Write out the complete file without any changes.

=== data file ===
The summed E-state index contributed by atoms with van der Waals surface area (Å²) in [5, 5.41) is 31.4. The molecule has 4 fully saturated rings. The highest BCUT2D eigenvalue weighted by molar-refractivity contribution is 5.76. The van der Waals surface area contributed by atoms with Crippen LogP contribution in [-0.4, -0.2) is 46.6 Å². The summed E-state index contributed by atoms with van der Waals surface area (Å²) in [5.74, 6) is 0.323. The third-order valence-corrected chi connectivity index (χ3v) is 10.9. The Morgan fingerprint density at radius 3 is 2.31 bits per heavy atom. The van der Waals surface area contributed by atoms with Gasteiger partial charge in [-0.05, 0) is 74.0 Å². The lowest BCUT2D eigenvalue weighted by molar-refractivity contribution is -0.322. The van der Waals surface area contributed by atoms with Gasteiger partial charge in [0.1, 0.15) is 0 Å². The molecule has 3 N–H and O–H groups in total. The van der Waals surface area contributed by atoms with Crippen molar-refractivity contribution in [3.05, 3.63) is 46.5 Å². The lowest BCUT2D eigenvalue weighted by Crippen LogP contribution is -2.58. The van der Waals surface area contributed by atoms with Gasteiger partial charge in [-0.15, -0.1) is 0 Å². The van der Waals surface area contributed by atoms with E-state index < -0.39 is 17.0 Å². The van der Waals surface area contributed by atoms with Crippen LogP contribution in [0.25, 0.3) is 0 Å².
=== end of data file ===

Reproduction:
The summed E-state index contributed by atoms with van der Waals surface area (Å²) in [5, 5.41) is 31.4. The molecule has 4 fully saturated rings. The highest BCUT2D eigenvalue weighted by molar-refractivity contribution is 5.76. The van der Waals surface area contributed by atoms with Crippen LogP contribution in [-0.4, -0.2) is 46.6 Å². The summed E-state index contributed by atoms with van der Waals surface area (Å²) in [5.74, 6) is 0.323. The third-order valence-corrected chi connectivity index (χ3v) is 10.9. The Morgan fingerprint density at radius 3 is 2.31 bits per heavy atom. The van der Waals surface area contributed by atoms with Gasteiger partial charge in [-0.05, 0) is 74.0 Å². The lowest BCUT2D eigenvalue weighted by molar-refractivity contribution is -0.322. The van der Waals surface area contributed by atoms with Gasteiger partial charge in [0.1, 0.15) is 0 Å². The molecule has 3 N–H and O–H groups in total. The van der Waals surface area contributed by atoms with Crippen molar-refractivity contribution in [3.05, 3.63) is 46.5 Å². The lowest BCUT2D eigenvalue weighted by Crippen LogP contribution is -2.58. The van der Waals surface area contributed by atoms with Gasteiger partial charge in [-0.15, -0.1) is 0 Å². The van der Waals surface area contributed by atoms with E-state index < -0.39 is 17.0 Å². The van der Waals surface area contributed by atoms with Crippen LogP contribution in [0.25, 0.3) is 0 Å².